[¶20] There is also considerable evidence of Hill's guilt. There is corroborating evidence to the complainant's testimony Hill committed the charged sexual acts against her. A physician testified the complainant's physical condition is consistent with these sexual acts having been committed. The testimony of the complainant's uncle about dates on which the victim was available for the defendant to commit these acts, also corroborated the complainant's testimony. The record also contains evidence the defendant admitted to others having committed certain sexual acts with the complainant. The defendant, while testifying at the trial, admitted making the statement, "I'm having to resort to have people . . . lie for me now, just to, you know, just to get out of it."
[¶21] Hill's counsel moved for a mistrial based on the detective's unsolicited comments about Hill's silence. However, the trial court denied the motion, because the comments were invited by Hill's attorney. See State v. Robideaux, 493 N.W.2d 210, 214 (N.D. 1992) (a defendant cannot complain of invited error); see also State v. Austin, 520 N.W.2d 564, 570 (N.D. 1994) (defendant cannot complain about error invited upon the court). Having reviewed the record and evaluated the relevant factors, we conclude Detective Anderson's comments did not constitute reversible error.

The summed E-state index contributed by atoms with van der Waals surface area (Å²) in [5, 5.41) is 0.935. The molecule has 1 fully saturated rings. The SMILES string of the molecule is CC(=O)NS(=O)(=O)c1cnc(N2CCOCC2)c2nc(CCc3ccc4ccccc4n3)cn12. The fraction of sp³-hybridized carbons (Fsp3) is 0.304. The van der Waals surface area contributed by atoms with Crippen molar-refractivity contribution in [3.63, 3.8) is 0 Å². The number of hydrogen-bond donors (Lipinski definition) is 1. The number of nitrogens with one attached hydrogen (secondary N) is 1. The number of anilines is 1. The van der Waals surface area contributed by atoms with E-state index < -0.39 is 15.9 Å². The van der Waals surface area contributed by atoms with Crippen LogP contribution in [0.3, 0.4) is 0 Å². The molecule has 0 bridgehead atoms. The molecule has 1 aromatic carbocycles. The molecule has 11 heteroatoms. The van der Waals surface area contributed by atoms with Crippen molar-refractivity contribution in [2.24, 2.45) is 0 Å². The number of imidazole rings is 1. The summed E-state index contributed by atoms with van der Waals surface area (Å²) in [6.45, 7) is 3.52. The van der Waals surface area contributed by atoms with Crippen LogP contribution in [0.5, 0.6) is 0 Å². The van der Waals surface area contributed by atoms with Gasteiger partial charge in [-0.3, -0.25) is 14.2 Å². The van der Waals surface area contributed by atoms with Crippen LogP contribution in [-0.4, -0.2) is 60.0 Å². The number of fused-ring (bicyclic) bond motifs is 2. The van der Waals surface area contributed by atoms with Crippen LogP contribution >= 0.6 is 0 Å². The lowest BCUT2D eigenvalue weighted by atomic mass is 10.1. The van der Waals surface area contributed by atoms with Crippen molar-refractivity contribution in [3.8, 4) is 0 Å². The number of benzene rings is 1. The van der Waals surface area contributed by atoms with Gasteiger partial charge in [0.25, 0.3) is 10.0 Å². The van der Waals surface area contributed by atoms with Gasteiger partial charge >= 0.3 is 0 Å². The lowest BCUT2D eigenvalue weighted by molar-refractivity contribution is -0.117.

[¶22] Lois Anderson testified about an admission Hill made to her daughter. Hill claims this testimony constituted double hearsay and its admission was reversible error. At the close of the case, the defendant moved the trial court for a new trial. In his motion, Hill did not raise the issue that Lois Anderson's testimony constituted hearsay evidence. The only issue raised by Hill on the motion for new trial relating to Lois Anderson's testimony was that Lois Anderson should not have been called to testify as a rebuttal witness because she heard testimony of other witnesses in violation of the sequestration order. The two issues are entirely separate and distinct. By raising the sequestration issue, Hill neither raised nor preserved the hearsay issue, upon which the trial court had no opportunity to rule in the motion for new trial. When a party moves for a new trial, any subsequent appeal by that party is limited to review of grounds presented to the trial court in the motion for new trial. State v. Syring, 524 N.W.2d 97, 100 (N.D. 1994). Hill has not preserved this issue for review on appeal and we, therefore, do not reach it.
[¶23] Judgment affirmed.
|Mary Muehlen Maring|
William A. Neumann
Dale V. Sandstrom
Carol Ronning Kapsner
Gerald W. VandeWalle, C.J.